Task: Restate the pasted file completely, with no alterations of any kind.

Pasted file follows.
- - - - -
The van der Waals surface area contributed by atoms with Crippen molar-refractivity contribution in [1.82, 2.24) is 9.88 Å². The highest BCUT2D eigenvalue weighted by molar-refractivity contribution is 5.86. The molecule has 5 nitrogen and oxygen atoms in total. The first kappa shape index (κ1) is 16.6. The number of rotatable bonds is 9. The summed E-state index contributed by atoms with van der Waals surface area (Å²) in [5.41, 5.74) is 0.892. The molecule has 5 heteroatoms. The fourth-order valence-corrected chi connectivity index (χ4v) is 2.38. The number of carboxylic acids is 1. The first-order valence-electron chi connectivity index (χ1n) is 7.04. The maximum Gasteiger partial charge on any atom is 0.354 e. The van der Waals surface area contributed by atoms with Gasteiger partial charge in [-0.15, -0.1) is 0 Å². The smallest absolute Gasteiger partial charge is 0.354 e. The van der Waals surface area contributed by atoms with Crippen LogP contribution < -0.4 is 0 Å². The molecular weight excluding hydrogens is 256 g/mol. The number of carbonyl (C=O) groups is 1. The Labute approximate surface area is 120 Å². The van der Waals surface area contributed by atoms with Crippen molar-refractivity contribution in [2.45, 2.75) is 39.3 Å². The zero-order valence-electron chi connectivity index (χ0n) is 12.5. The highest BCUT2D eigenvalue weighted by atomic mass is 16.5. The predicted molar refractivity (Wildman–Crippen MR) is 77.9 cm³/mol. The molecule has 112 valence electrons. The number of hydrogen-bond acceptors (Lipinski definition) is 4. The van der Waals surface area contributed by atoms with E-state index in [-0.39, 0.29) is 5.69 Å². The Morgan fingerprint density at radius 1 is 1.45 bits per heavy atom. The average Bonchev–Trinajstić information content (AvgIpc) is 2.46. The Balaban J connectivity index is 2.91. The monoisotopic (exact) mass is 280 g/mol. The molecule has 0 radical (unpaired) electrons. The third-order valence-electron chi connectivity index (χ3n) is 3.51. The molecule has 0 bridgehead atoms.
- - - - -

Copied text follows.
The van der Waals surface area contributed by atoms with Crippen molar-refractivity contribution in [1.82, 2.24) is 9.88 Å². The highest BCUT2D eigenvalue weighted by molar-refractivity contribution is 5.86. The molecule has 5 nitrogen and oxygen atoms in total. The first kappa shape index (κ1) is 16.6. The number of rotatable bonds is 9. The summed E-state index contributed by atoms with van der Waals surface area (Å²) in [5.41, 5.74) is 0.892. The molecule has 5 heteroatoms. The fourth-order valence-corrected chi connectivity index (χ4v) is 2.38. The number of carboxylic acids is 1. The first-order valence-electron chi connectivity index (χ1n) is 7.04. The maximum Gasteiger partial charge on any atom is 0.354 e. The van der Waals surface area contributed by atoms with Gasteiger partial charge in [-0.15, -0.1) is 0 Å². The smallest absolute Gasteiger partial charge is 0.354 e. The van der Waals surface area contributed by atoms with Crippen LogP contribution < -0.4 is 0 Å². The molecular weight excluding hydrogens is 256 g/mol. The number of carbonyl (C=O) groups is 1. The Labute approximate surface area is 120 Å². The van der Waals surface area contributed by atoms with Crippen molar-refractivity contribution in [2.45, 2.75) is 39.3 Å². The zero-order valence-electron chi connectivity index (χ0n) is 12.5. The highest BCUT2D eigenvalue weighted by atomic mass is 16.5. The predicted molar refractivity (Wildman–Crippen MR) is 77.9 cm³/mol. The molecule has 112 valence electrons. The number of hydrogen-bond acceptors (Lipinski definition) is 4. The van der Waals surface area contributed by atoms with E-state index in [-0.39, 0.29) is 5.69 Å². The Morgan fingerprint density at radius 1 is 1.45 bits per heavy atom. The average Bonchev–Trinajstić information content (AvgIpc) is 2.46. The Balaban J connectivity index is 2.91. The monoisotopic (exact) mass is 280 g/mol. The molecule has 0 radical (unpaired) electrons. The third-order valence-electron chi connectivity index (χ3n) is 3.51. The molecule has 0 bridgehead atoms.